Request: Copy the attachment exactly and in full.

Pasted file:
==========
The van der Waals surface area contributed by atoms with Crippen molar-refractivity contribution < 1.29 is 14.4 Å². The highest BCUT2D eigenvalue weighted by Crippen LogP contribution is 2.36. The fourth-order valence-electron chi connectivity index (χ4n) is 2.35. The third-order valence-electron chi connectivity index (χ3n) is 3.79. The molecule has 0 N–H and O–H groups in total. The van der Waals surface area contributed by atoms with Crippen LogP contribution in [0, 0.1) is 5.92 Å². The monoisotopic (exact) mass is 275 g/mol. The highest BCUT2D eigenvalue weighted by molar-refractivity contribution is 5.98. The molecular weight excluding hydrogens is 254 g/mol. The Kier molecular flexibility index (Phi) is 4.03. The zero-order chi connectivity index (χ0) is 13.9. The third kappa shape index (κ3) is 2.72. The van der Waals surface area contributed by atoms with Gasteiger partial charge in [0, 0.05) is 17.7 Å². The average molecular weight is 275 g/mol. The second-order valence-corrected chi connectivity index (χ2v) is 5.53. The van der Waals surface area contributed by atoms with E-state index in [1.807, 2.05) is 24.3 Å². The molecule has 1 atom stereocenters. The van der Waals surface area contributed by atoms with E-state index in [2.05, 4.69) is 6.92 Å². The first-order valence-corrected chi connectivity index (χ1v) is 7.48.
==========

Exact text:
The van der Waals surface area contributed by atoms with Crippen molar-refractivity contribution < 1.29 is 14.4 Å². The highest BCUT2D eigenvalue weighted by Crippen LogP contribution is 2.36. The fourth-order valence-electron chi connectivity index (χ4n) is 2.35. The third-order valence-electron chi connectivity index (χ3n) is 3.79. The molecule has 0 N–H and O–H groups in total. The van der Waals surface area contributed by atoms with Crippen LogP contribution in [0, 0.1) is 5.92 Å². The monoisotopic (exact) mass is 275 g/mol. The highest BCUT2D eigenvalue weighted by molar-refractivity contribution is 5.98. The molecular weight excluding hydrogens is 254 g/mol. The Kier molecular flexibility index (Phi) is 4.03. The zero-order chi connectivity index (χ0) is 13.9. The third kappa shape index (κ3) is 2.72. The van der Waals surface area contributed by atoms with Gasteiger partial charge in [0, 0.05) is 17.7 Å². The average molecular weight is 275 g/mol. The second-order valence-corrected chi connectivity index (χ2v) is 5.53. The van der Waals surface area contributed by atoms with E-state index in [1.807, 2.05) is 24.3 Å². The molecule has 1 atom stereocenters. The van der Waals surface area contributed by atoms with E-state index in [2.05, 4.69) is 6.92 Å². The first-order valence-corrected chi connectivity index (χ1v) is 7.48.